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Stopping the Leaks

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Credit: Alicia Kubista / Andrij Borys Associates

Computers leak. Even machines running strongly encrypted programs give out information that can be used to infer secrets as electromagnetic signals, the size of packets, or the time it takes to store data in memory can all provide hints to what an application is doing, allowing attackers to deduce information and break cryptographic security.

The vulnerability of such side channels has been known for years, but as more computing moves into the cloud and onto smartphones and tablets, computer scientists are discovering new avenues of attack. And they are working on ways to thwart those attacks.

"One problem we are encountering increasingly is our computations aren't happening in a safe, secure environment," says Guy Rothblum, a Microsoft researcher. Many applications run on virtual machines inside servers, ostensibly walled off from neighboring programs. But other applications on the same computer can gain information about the state of that server and use it to infer what the first program is doing. And it is not only encryption keys that are vulnerable to such attacks, which are also known as physical attacks because they measure some physical characteristic of the operation.

"They are particularly devastating for cryptographic algorithms, but I would worry about it for my proprietary algorithm being run on a server or my sensitive data being stored on a server," Rothblum says.

To combat the problem, Rothblum and Shafi Goldwasser, professor of electrical engineering and computer science at the Massachusetts Institute of Technology and Rothblum's former advisor, developed a scheme to make computing more leakage resilient. They created a compiler that takes an algorithm and breaks it into a series of modules that perform sub-computations. Although the sub-computations can leak, not all of their bits can be discovered. "The only assumption is that it doesn't expose everything that's happening in a sub-computation at once," Rothblum says.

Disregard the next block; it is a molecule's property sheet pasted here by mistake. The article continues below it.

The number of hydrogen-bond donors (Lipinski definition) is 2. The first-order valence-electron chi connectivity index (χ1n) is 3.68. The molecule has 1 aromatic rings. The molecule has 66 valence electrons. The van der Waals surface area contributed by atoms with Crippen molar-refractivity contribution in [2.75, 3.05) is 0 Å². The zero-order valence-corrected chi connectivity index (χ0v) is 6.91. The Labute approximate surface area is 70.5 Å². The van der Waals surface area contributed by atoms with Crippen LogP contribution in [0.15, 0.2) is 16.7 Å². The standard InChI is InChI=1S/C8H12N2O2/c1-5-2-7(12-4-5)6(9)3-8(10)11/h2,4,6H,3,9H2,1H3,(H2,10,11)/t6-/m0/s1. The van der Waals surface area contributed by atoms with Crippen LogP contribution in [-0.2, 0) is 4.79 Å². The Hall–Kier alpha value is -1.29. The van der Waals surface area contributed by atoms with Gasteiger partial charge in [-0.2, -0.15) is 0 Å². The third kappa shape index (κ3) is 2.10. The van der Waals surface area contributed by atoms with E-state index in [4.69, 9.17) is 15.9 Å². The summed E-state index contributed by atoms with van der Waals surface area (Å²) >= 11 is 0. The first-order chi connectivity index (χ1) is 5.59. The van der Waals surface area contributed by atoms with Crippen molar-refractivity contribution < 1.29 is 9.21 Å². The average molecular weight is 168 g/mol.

Each module is a cryptographically secure black box, allowing a hypothetical attacker to see the input and the output, but not the computation occurring inside the box. Data goes into the first module, which performs some computation, then passes the output to the next module, and so on down the line. "Each of them alone isn't doing anything too sensitive," explains Rothblum.

Even if the attacker can get some idea of what a particular module is doing, because he can only discover a small number of bits, he cannot learn enough to expose the whole algorithm. That is true even if the adversary can throw as many computing resources as he wants into the problem.

Essentially, the compiler elongates the program, and that can slow down the computation substantially; to protect against k bits of leakage from each sub-computation, the program's execution time expands by a factor between k-squared and k-cubed. But Rothblum is optimistic that, though it may take years, the computational overhead could be significantly reduced. One approach might be to identify a sensitive core piece of an algorithm and only protect that smaller piece. The significant fact is that the compiler is feasible. "We know it can be done, which we didn't before," he says. "Now it's a matter of making it more efficient."